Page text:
Charles Buck Theological Dictionary
Familiars of the Inquisition
Persons who assist in apprehending such as are accused, and carrying them to prison. They are assistants to the inquisitor, and called familiars, because they belong to his family. In some provinces of Italy they are call cross bearers; and in others the scholars of St. Peter the martyr; and wear a cross before them on the outside garment. They are properly bailiffs of the inquisition: and the vile office is esteemed so honourable, that noblemen in the kingdom of Portugal have been ambitious of belonging to it. Nor is this surprising, when it is considered that Innocent III. granted very large indulgencies and privileges to those familiars; and that the same plenary indulgence is granted by the pope to every single exercise of this office, as was granted by the Laternan council to those who succoured the Holy Land. When several persons are to be taken up at the same time, these familiars are commanded to order matters that they may know nothing of one another's being apprehended; and it is related, that a father and his three sons and three daughters, who lived together in the same house, were carried prisoners to the inquisition without knowing any thing of one another's being there till seven years afterwards, when they that were alive were released by an act of faith.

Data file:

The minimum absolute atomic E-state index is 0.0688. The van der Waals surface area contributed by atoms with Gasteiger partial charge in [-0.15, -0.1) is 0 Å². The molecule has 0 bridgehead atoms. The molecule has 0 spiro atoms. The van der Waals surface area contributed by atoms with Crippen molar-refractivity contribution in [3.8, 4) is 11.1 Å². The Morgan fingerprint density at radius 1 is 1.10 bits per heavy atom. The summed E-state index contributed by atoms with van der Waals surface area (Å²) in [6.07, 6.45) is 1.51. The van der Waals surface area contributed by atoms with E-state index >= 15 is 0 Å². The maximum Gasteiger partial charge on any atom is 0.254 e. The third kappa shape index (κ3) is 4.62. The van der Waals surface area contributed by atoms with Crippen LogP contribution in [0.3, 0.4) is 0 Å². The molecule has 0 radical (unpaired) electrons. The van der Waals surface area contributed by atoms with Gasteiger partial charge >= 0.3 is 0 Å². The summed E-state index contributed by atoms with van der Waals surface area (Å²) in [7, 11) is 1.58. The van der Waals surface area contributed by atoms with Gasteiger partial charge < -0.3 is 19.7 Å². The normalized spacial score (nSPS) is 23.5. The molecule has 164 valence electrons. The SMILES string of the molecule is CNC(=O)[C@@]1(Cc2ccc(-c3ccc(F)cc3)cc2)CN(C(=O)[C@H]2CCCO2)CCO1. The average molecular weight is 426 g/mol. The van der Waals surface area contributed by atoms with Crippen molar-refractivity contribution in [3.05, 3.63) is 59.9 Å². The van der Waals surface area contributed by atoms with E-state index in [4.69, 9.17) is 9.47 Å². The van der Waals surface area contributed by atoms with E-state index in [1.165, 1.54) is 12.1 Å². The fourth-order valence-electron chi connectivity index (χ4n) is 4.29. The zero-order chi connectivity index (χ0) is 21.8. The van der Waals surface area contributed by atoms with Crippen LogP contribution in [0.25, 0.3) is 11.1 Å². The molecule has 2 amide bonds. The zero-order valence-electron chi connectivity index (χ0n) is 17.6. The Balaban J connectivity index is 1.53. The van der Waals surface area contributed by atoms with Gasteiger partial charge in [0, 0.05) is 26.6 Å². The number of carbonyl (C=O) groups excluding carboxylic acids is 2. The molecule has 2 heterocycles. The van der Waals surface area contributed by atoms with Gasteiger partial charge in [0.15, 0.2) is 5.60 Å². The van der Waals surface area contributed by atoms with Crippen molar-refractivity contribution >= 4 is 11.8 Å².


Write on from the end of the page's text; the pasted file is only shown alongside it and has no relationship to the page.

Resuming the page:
See art. ACT OF FAITH.
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Buck, Charles. Entry for 'Familiars of the Inquisition'. Charles Buck Theological Dictionary. https://www.studylight.org/dictionaries/eng/cbd/f/familiars-of-the-inquisition.html. 1802.